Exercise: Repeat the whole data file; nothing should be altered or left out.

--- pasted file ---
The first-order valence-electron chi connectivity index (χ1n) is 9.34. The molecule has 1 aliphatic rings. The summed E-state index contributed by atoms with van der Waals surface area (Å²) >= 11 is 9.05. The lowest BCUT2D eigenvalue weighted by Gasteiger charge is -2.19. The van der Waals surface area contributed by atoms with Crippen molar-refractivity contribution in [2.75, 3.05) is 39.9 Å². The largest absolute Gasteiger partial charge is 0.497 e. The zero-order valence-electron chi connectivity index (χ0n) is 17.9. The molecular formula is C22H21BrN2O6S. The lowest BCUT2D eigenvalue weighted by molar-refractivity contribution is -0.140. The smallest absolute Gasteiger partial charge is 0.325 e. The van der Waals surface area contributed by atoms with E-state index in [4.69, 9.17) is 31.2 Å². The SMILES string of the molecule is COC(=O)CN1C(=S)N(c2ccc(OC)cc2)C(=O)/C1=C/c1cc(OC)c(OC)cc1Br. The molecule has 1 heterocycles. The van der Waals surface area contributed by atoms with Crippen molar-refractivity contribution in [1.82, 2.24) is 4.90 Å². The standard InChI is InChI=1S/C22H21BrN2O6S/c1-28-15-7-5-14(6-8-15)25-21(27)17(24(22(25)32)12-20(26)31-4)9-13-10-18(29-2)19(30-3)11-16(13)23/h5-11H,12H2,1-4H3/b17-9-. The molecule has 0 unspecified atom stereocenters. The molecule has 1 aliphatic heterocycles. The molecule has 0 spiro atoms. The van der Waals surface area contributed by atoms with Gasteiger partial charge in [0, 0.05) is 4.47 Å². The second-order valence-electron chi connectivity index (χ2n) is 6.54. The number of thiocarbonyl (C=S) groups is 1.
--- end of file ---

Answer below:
The first-order valence-electron chi connectivity index (χ1n) is 9.34. The molecule has 1 aliphatic rings. The summed E-state index contributed by atoms with van der Waals surface area (Å²) >= 11 is 9.05. The lowest BCUT2D eigenvalue weighted by Gasteiger charge is -2.19. The van der Waals surface area contributed by atoms with Crippen molar-refractivity contribution in [2.75, 3.05) is 39.9 Å². The largest absolute Gasteiger partial charge is 0.497 e. The zero-order valence-electron chi connectivity index (χ0n) is 17.9. The molecular formula is C22H21BrN2O6S. The lowest BCUT2D eigenvalue weighted by molar-refractivity contribution is -0.140. The smallest absolute Gasteiger partial charge is 0.325 e. The van der Waals surface area contributed by atoms with E-state index in [4.69, 9.17) is 31.2 Å². The SMILES string of the molecule is COC(=O)CN1C(=S)N(c2ccc(OC)cc2)C(=O)/C1=C/c1cc(OC)c(OC)cc1Br. The molecule has 1 heterocycles. The van der Waals surface area contributed by atoms with Crippen molar-refractivity contribution in [1.82, 2.24) is 4.90 Å². The standard InChI is InChI=1S/C22H21BrN2O6S/c1-28-15-7-5-14(6-8-15)25-21(27)17(24(22(25)32)12-20(26)31-4)9-13-10-18(29-2)19(30-3)11-16(13)23/h5-11H,12H2,1-4H3/b17-9-. The molecule has 0 unspecified atom stereocenters. The molecule has 1 aliphatic heterocycles. The molecule has 0 spiro atoms. The van der Waals surface area contributed by atoms with Gasteiger partial charge in [0, 0.05) is 4.47 Å². The second-order valence-electron chi connectivity index (χ2n) is 6.54. The number of thiocarbonyl (C=S) groups is 1.